New Mexico traffic stop was case of police abuse, lawsuit alleges


New Mexico lawyer Arlon Stoker calls the case the most obvious example of mistaken identity, color blindness or just plain meanness, and most likely all of the above.

Stoker has filed a lawsuit in U.S. District Court in Albuquerque on behalf of an elderly Native American couple and their three grandchildren who were pulled over at gunpoint in March by six New Mexico law enforcement officers searching for a car thief. The stop took place near the small community of Farmington.

The driver, William Mike, who is 67 and suffers from chronic kidney disease and diabetes, was ordered to kneel on the cold, wet pavement while he was handcuffed, according to the suit.


The suit alleges not only police abuse of power, but deprivation of rights, unreasonable use of force, false arrests, unlawful search and wrongful detention and assault and battery.

Stoker told the Los Angeles Times that nothing about the stop adds up.

Authorities were searching for a suspect, possibly a Latino male about 30 years old, wanted for breaking into a school building and stealing a brown 2008 Chevrolet Impala with government plates and several laptops, he said.

Mike was driving with his elderly wife and three grandchildren, ages 11, 13 and 15, in a 2012 blue Chevrolet Malibu. Stoker says it was obvious that the family had nothing to do with the crime. But the Farmington Police Department and San Juan County Sheriff’s Office both found no wrongdoing in detaining the family.

“I wish I could say that race had nothing to do with this incident, but I can’t,” Stoker told The Times. “The suspect’s car had front damage when he crashed through the school gates, and police knew this. The victim’s car was so new it still had dealer plates. It was in perfect condition, not to mention the wrong color, year and model.”

Stoker said in the lawsuit that Sheriff’s Deputy Terry McCoy followed the Mikes for several miles before, with five other officers, performing a felony stop, in which police use their vehicles for cover and use their speaker system to give suspects orders.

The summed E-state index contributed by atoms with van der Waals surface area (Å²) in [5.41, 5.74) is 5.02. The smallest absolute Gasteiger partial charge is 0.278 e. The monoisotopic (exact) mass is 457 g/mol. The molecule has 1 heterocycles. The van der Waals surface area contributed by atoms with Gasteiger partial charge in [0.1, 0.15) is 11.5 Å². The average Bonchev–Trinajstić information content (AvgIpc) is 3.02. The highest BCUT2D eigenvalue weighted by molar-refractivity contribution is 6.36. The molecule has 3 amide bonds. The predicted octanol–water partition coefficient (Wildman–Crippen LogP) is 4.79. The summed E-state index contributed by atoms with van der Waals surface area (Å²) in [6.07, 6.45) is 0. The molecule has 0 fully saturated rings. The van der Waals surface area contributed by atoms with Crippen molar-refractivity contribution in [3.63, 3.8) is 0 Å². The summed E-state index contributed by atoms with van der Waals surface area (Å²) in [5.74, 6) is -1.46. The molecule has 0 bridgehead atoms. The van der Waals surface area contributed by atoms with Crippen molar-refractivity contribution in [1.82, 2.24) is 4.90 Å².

Once the car stopped, officers ordered the family out of the car one by one and placed them in patrol cars. The grandparents and the 13-year-old were handcuffed, according to the lawsuit.

“The strangest thing is that McCoy’s personal car is the exact year and model of the car police were looking for,” Stoker told the Times. “He knew the differences.”

Stoker said that on the police videotape of the stop, an officer can be heard saying, ‘This obviously isn’t the right car’ but McCoy nonetheless starts to search the victim’s car.

“Meanwhile, you have this frail old gentleman, who suffers from diabetes and kidney disease kneeling on the cold ground at gunpoint,” Stoker said. “The police recording equipment captures the 11-year-old girl praying in the backseat of the patrol car. She’s praying to Jesus to protect her and her family from the officers.”

Later that day, authorities arrested David Zepeda, 31, after he crashed the stolen vehicle nearby. Zepeda pleaded guilty in August to multiple felonies and is in custody.

Stoker also named McCoy in the lawsuit, which says McCoy has a history of violating the rights of Native Americans and the elderly. Sheriff’s officials objected to that allegation against McCoy. They said he has no history of violations and has never been charged with any crimes.

“That sounds like [expletive],” one deputy told the Farmington Times. “We don’t retain deputies that violate civil rights.”

Stoker says the family remains traumatized.

“The kids still get upset every time they see a police badge,” he said.


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